Only 30% of ballet class is spent in substantial exercise
Signing up your kid for ballet class might seem like a great way to get them some exercise. But when ranked against other forms of dance in terms of how much exercise it provides, ballet class didn’t even come close to first position.
“People are very aware of the obesity epidemic but not as concerned as they should be about the low levels of activity in our country,” says study author James Sallis, distinguished professor of family and preventive medicine at the University of California, San Diego, and author of the new study published in the journal Pediatrics. The U.S. Department of Health and Human Services recommends that American children and adolescents get an hour of moderate-to-vigorous physical activity each day, but many fall short — especially girls, who are consistently found to be less active than boys, he says.
But most kinds of dance aren’t helping close that gender gap, Sallis and his team found. Researchers studied the activity levels of 264 girls in two age ranges: children ages 5 to 10 and adolescents ages 11 to 18. The dancers were outfitted with accelerometers to measure the intensity of their movements. In total, the researchers measured levels in 66 dance classes of a wide range of styles: ballet, jazz, hip-hop, flamenco, salsa, tap and partnered dance like swing and ballroom.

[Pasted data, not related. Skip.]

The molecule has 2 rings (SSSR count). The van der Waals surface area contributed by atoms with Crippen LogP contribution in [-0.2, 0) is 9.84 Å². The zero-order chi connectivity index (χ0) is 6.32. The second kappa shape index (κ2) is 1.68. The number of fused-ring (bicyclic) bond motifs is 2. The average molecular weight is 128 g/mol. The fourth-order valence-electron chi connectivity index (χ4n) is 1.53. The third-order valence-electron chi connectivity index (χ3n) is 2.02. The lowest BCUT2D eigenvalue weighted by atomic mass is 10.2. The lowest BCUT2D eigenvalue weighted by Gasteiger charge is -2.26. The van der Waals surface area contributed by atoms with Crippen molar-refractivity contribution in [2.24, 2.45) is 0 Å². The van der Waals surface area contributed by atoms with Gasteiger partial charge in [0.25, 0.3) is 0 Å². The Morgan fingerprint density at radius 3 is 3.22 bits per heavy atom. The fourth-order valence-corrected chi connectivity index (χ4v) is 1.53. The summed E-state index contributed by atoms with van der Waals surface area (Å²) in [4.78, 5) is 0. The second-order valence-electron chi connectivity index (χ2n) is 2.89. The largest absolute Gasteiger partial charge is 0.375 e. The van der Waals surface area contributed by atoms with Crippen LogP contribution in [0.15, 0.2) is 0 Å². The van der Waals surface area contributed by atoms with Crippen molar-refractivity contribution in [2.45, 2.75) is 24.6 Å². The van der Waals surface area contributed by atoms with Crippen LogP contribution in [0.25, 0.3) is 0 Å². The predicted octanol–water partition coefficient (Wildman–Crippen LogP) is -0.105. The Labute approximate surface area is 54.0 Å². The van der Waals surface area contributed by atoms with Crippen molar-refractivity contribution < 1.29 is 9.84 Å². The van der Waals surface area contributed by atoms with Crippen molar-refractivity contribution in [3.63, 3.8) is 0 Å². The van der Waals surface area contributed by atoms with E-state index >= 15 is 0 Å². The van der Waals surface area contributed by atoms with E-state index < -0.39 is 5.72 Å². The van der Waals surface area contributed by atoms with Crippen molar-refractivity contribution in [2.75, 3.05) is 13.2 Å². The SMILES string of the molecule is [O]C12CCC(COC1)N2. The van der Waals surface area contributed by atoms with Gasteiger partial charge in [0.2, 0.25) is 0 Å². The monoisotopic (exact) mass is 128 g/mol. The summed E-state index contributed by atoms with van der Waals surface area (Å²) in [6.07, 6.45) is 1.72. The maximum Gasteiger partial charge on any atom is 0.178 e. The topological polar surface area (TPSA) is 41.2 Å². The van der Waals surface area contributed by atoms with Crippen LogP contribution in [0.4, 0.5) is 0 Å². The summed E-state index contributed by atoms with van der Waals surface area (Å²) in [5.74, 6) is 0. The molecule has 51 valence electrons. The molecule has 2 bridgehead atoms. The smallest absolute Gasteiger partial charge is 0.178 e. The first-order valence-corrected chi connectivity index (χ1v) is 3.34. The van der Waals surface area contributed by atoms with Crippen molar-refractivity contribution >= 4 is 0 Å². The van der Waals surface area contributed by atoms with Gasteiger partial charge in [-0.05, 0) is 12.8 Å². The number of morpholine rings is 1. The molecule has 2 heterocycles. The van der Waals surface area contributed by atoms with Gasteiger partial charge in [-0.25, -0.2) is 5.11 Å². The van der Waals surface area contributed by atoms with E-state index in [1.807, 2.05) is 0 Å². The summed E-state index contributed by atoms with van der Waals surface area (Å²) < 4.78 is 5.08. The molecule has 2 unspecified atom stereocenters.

Only 8% of children and 6% of adolescents achieved the 30-minute recommendation for after-school moderate-to-vigorous exercise.
In children, the type of dance really mattered. Hip-hop was the most active kind of dance, with 57% of class time being devoted to moderate-to-vigorous physical activity. Jazz took second place, followed by partnered class, tap, salsa and finally ballet, where 30% of class is spent in moderate-to-vigorous activity. (The rest of the class, as any once-tiny dancer will remember, was spent stretching, standing and listening to the teacher, the study found.) Flamenco class came in last, with 14% of class spent in substantial exercise.
But in adolescents, dance forms were much more similar in terms of the exercise they provided. Ballet actually rose in the ranks to first place, matching hip-hop in intensity. About 30% of both kinds of dance classes are moderate-to-vigorous for adolescents.
“Dance is a golden opportunity to contribute to the health of girls while they’re enjoying moving and being with their friends and building their physical competence and all the other things that dance does,” Sallis says. He and his team found that when kids are just learning a skill or a step, they’re not particularly active — until they put multiple steps together in a routine. “That’s when most of the activity takes place,” he says, and by teaching fewer steps and practicing more combinations, instructors can really make dance class count.